King County Council member Larry Philips is leading the charge to bring the county on board with what towns and cities all over the region have already done: saying loud and clear that coal is not the answer to the future of energy. The opponents are calling for a comprehensive environmental review of the effects of a proposed coal terminal at Cherry Point near Bellingham. 

Bellamy Pailthorp / KPLU

It’s been called the most significant environmental story of this century: the removal of hydroelectric dams on the Elwha River, near Port Angeles.

The project is only partly done; Elwha Dam, one of two structures holding back salmon and steelhead runs, has been fully removed, and the other, Glines Canyon Dam, will be out next fall. But the landscape is already changing dramatically.

Associated Press

Managers and scientists are working against the clock to solve a new possible problem at the Hanford Nuclear Reservation.

How much sludge can be dumped into a double-shelled radioactive waste tank before flammable gas might build up in a big bubble?

At a group of waste tanks called the C-Farm, workers are pumping the radioactive sludge out these old single-shelled tanks into the more stable double-hulled ones This radioactive witch’s brew constantly generates hydrogen and other flammable gases.

Anomieus / Flickr

U.S. Senators from the Northwest say it’s time "to strike a better bargain" with Canada over hydropower generated along the shared Columbia River. That was one upshot of a Thursday Senate hearing to discuss how to renegotiate a nearly 50-year-old cross-border treaty.

Elaine Thompson / Associated Press

Environmentalists are celebrating an apparent victory in Whatcom County where controversy over a proposed coal terminal seems to have tipped the balance of power.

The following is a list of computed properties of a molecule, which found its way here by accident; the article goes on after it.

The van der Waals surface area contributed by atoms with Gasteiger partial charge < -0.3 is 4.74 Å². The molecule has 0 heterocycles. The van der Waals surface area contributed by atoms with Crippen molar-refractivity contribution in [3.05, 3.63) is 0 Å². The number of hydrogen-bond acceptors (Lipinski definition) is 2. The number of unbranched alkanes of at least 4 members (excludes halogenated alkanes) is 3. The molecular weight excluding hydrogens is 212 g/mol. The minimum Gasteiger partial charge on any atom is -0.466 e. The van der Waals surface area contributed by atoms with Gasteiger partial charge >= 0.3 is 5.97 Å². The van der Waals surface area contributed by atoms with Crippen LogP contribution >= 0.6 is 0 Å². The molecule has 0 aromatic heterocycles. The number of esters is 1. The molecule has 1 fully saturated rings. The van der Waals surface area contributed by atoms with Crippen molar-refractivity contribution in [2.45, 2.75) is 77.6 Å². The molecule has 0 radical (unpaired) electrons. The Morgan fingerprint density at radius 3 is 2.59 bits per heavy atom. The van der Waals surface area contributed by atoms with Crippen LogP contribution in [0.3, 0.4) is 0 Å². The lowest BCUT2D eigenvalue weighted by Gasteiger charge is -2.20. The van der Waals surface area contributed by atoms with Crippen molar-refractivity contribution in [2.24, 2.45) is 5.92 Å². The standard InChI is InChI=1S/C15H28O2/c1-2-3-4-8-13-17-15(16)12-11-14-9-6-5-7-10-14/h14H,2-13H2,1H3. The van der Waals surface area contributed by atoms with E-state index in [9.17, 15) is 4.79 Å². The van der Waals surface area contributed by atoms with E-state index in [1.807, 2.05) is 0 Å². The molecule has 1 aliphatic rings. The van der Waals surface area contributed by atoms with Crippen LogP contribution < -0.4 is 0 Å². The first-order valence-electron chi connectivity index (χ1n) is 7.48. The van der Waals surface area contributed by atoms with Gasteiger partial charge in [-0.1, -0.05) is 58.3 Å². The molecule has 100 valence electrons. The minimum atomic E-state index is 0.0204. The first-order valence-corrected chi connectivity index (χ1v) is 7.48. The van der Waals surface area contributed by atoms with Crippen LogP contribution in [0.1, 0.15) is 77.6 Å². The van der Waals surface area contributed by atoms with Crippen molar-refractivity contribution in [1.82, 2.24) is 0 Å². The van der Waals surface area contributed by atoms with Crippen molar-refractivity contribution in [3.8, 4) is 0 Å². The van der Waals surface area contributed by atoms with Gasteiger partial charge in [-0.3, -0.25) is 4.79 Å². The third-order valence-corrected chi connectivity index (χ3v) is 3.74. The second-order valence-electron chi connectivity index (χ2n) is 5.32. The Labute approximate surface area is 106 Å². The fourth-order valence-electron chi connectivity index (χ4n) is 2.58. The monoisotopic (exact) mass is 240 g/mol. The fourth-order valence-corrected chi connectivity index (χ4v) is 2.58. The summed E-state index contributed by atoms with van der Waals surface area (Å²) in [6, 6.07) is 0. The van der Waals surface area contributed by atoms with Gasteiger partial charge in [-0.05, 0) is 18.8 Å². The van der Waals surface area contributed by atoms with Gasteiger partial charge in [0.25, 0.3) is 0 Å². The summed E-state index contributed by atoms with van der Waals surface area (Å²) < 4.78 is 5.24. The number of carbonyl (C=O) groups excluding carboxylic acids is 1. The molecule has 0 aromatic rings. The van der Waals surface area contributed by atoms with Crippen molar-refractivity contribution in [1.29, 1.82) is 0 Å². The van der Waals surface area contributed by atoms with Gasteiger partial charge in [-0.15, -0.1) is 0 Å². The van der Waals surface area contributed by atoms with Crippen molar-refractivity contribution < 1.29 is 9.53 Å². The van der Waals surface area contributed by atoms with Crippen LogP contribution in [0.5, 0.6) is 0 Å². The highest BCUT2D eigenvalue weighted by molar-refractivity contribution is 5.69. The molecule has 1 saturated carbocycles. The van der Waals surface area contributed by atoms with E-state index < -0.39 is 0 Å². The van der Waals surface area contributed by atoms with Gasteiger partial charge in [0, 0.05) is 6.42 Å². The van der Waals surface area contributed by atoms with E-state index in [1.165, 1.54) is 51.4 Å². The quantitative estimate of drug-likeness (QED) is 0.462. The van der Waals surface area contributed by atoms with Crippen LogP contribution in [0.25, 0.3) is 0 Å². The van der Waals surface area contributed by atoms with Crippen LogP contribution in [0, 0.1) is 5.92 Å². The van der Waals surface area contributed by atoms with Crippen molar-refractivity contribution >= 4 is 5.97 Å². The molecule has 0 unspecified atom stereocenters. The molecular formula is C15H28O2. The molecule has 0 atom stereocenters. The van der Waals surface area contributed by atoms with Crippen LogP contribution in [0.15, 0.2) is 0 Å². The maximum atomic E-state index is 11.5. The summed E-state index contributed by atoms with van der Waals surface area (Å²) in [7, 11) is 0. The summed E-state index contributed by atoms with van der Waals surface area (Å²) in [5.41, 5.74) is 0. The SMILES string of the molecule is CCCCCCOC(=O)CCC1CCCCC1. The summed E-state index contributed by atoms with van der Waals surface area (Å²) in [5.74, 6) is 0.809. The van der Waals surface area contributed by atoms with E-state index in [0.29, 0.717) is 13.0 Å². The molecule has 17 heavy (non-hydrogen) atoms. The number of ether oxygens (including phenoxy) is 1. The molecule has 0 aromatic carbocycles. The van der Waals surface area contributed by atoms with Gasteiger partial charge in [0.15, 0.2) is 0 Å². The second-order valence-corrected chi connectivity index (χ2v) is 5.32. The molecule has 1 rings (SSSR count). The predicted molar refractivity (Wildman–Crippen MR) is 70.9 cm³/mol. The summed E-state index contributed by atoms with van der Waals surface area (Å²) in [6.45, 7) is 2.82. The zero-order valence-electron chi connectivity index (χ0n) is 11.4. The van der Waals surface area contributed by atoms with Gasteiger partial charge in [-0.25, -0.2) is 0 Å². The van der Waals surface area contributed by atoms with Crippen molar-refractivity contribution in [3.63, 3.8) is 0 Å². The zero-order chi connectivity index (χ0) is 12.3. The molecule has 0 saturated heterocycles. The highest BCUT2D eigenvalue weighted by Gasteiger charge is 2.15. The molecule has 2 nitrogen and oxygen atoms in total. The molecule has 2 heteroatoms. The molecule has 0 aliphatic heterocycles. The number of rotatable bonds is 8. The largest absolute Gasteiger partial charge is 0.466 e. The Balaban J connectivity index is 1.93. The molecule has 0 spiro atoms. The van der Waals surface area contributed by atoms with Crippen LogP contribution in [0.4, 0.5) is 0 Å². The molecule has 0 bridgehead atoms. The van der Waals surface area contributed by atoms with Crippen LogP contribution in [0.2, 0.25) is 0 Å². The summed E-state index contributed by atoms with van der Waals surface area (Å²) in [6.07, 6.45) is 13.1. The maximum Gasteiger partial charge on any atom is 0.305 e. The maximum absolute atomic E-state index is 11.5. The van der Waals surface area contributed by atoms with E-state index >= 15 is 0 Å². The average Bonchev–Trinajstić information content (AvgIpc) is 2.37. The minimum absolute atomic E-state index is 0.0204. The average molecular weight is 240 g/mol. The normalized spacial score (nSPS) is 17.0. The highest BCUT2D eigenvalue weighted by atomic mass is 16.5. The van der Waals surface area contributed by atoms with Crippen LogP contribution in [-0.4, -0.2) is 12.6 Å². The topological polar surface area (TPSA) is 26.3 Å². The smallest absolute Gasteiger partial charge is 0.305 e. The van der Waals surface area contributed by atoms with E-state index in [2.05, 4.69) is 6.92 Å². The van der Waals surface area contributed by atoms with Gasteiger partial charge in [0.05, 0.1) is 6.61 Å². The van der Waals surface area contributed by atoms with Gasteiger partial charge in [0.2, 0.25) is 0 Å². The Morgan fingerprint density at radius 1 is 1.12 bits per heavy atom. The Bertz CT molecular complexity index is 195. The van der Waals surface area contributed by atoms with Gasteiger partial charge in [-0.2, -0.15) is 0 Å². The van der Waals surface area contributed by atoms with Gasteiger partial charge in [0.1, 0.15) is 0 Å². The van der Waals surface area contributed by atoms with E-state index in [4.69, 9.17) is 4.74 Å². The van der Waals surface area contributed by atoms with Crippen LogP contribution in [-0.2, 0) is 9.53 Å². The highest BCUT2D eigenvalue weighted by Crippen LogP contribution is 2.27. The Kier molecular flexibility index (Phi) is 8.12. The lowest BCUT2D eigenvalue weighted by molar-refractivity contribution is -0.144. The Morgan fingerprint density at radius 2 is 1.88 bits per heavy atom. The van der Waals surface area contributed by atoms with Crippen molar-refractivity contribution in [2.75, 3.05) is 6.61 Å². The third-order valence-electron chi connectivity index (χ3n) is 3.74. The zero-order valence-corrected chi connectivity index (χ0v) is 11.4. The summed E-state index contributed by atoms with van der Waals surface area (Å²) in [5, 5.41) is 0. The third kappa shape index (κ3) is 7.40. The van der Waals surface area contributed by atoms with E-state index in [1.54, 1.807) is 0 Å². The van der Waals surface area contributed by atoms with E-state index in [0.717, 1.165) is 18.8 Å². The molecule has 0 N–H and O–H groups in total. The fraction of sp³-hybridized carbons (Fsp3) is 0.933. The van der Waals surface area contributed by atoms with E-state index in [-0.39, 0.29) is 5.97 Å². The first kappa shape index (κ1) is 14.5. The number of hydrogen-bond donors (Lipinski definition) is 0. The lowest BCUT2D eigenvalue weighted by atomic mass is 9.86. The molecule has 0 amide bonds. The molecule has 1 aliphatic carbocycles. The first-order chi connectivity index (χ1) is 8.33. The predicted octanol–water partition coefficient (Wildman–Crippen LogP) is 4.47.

Four candidates backed by the Seattle-based Washington Conservation Voters appear to be winning. They are incumbents Ken Mann and Carl Weimer, and challengers Barry Buchanan and Rud Browne.

What does the amount of fish people eat have to do with whether big employers thrive in Washington state?

Fish consumption is at the heart of the state Department of Ecology's quest for compliance with the federal Clean Water Act, which aims to protect human health. Fish absorb toxins from polluted water. So when people eat it, their health might be at risk. That risk increases with more fish in their diet. 

Right now, the state Department of Ecology officially assumes that people eat only about one meal of fish per month—a standard that’s known to be outdated and insufficient to protect human health.

WSHFC

Avi Jacobson was serving his first tour in Iraq in 2007 when he noticed his own unit's heavy reliance on a single generator. 

Jacobson’s Air Force base ran almost solely on the generator, which was overworked with computers and air conditioners almost daily. When the usage hit the generator’s tipping point, Jacobson said, “everything would die," triggering an eerie silence.